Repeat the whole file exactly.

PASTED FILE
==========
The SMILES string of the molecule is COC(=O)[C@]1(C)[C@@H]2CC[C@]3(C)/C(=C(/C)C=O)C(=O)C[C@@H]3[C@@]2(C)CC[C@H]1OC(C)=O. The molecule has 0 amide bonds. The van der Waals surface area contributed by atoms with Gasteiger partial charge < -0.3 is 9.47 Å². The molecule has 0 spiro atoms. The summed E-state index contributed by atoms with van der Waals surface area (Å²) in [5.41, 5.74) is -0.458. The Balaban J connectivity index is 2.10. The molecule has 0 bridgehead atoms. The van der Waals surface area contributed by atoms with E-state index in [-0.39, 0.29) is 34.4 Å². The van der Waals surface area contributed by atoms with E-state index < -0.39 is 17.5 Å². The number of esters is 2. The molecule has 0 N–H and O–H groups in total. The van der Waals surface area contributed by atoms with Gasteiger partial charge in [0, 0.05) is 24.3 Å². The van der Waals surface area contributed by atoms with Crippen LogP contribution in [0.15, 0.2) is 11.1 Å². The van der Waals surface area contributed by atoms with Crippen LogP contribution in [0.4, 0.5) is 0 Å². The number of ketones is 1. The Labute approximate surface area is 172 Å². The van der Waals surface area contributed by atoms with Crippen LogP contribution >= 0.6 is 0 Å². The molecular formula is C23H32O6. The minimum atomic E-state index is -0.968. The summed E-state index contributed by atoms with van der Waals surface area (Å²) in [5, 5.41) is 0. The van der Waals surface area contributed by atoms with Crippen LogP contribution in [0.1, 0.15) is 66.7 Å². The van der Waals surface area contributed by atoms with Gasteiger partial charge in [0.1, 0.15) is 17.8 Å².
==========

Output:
The SMILES string of the molecule is COC(=O)[C@]1(C)[C@@H]2CC[C@]3(C)/C(=C(/C)C=O)C(=O)C[C@@H]3[C@@]2(C)CC[C@H]1OC(C)=O. The molecule has 0 amide bonds. The van der Waals surface area contributed by atoms with Gasteiger partial charge < -0.3 is 9.47 Å². The molecule has 0 spiro atoms. The summed E-state index contributed by atoms with van der Waals surface area (Å²) in [5.41, 5.74) is -0.458. The Balaban J connectivity index is 2.10. The molecule has 0 bridgehead atoms. The van der Waals surface area contributed by atoms with E-state index in [-0.39, 0.29) is 34.4 Å². The van der Waals surface area contributed by atoms with E-state index < -0.39 is 17.5 Å². The number of esters is 2. The molecule has 0 N–H and O–H groups in total. The van der Waals surface area contributed by atoms with Gasteiger partial charge in [0, 0.05) is 24.3 Å². The van der Waals surface area contributed by atoms with Crippen LogP contribution in [0.15, 0.2) is 11.1 Å². The van der Waals surface area contributed by atoms with Crippen LogP contribution in [0.4, 0.5) is 0 Å². The number of ketones is 1. The Labute approximate surface area is 172 Å². The van der Waals surface area contributed by atoms with Crippen LogP contribution >= 0.6 is 0 Å². The molecular formula is C23H32O6. The minimum atomic E-state index is -0.968. The summed E-state index contributed by atoms with van der Waals surface area (Å²) in [5, 5.41) is 0. The van der Waals surface area contributed by atoms with Crippen LogP contribution in [0.1, 0.15) is 66.7 Å². The van der Waals surface area contributed by atoms with Gasteiger partial charge in [0.1, 0.15) is 17.8 Å².